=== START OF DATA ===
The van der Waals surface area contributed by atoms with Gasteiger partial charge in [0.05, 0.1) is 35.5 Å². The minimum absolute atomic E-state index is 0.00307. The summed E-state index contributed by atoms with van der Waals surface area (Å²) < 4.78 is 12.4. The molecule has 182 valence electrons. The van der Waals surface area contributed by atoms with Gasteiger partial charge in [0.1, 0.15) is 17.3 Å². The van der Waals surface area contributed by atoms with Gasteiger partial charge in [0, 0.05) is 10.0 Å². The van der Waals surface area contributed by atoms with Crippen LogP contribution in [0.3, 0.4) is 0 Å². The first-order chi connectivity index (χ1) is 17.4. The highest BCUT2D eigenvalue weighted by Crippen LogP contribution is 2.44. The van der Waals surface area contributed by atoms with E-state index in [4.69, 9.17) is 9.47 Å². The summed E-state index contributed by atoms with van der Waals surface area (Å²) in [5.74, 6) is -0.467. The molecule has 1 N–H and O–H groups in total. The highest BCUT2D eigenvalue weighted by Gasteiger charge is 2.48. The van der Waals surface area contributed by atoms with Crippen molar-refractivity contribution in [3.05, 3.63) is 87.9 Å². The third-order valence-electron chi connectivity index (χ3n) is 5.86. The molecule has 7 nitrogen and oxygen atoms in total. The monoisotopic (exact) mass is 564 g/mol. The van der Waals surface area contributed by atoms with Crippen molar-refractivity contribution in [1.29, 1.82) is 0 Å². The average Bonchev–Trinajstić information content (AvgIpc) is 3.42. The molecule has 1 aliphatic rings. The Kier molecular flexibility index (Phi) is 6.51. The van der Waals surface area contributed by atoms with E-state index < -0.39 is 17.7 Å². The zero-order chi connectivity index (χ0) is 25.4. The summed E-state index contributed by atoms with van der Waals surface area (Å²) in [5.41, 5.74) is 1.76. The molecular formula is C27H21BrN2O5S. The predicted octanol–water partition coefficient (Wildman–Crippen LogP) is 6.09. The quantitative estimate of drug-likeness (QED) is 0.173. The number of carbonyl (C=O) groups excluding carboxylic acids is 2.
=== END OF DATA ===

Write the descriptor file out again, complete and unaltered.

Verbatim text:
The van der Waals surface area contributed by atoms with Gasteiger partial charge in [0.05, 0.1) is 35.5 Å². The minimum absolute atomic E-state index is 0.00307. The summed E-state index contributed by atoms with van der Waals surface area (Å²) < 4.78 is 12.4. The molecule has 182 valence electrons. The van der Waals surface area contributed by atoms with Gasteiger partial charge in [0.1, 0.15) is 17.3 Å². The van der Waals surface area contributed by atoms with Gasteiger partial charge in [0, 0.05) is 10.0 Å². The van der Waals surface area contributed by atoms with Crippen LogP contribution in [0.3, 0.4) is 0 Å². The first-order chi connectivity index (χ1) is 17.4. The highest BCUT2D eigenvalue weighted by Crippen LogP contribution is 2.44. The van der Waals surface area contributed by atoms with E-state index in [4.69, 9.17) is 9.47 Å². The summed E-state index contributed by atoms with van der Waals surface area (Å²) in [5.74, 6) is -0.467. The molecule has 1 N–H and O–H groups in total. The highest BCUT2D eigenvalue weighted by Gasteiger charge is 2.48. The van der Waals surface area contributed by atoms with Crippen molar-refractivity contribution in [3.05, 3.63) is 87.9 Å². The third-order valence-electron chi connectivity index (χ3n) is 5.86. The molecule has 7 nitrogen and oxygen atoms in total. The monoisotopic (exact) mass is 564 g/mol. The van der Waals surface area contributed by atoms with Crippen molar-refractivity contribution in [1.29, 1.82) is 0 Å². The average Bonchev–Trinajstić information content (AvgIpc) is 3.42. The molecule has 1 aliphatic rings. The Kier molecular flexibility index (Phi) is 6.51. The van der Waals surface area contributed by atoms with E-state index < -0.39 is 17.7 Å². The zero-order chi connectivity index (χ0) is 25.4. The summed E-state index contributed by atoms with van der Waals surface area (Å²) in [5.41, 5.74) is 1.76. The molecular formula is C27H21BrN2O5S. The predicted octanol–water partition coefficient (Wildman–Crippen LogP) is 6.09. The quantitative estimate of drug-likeness (QED) is 0.173. The number of carbonyl (C=O) groups excluding carboxylic acids is 2.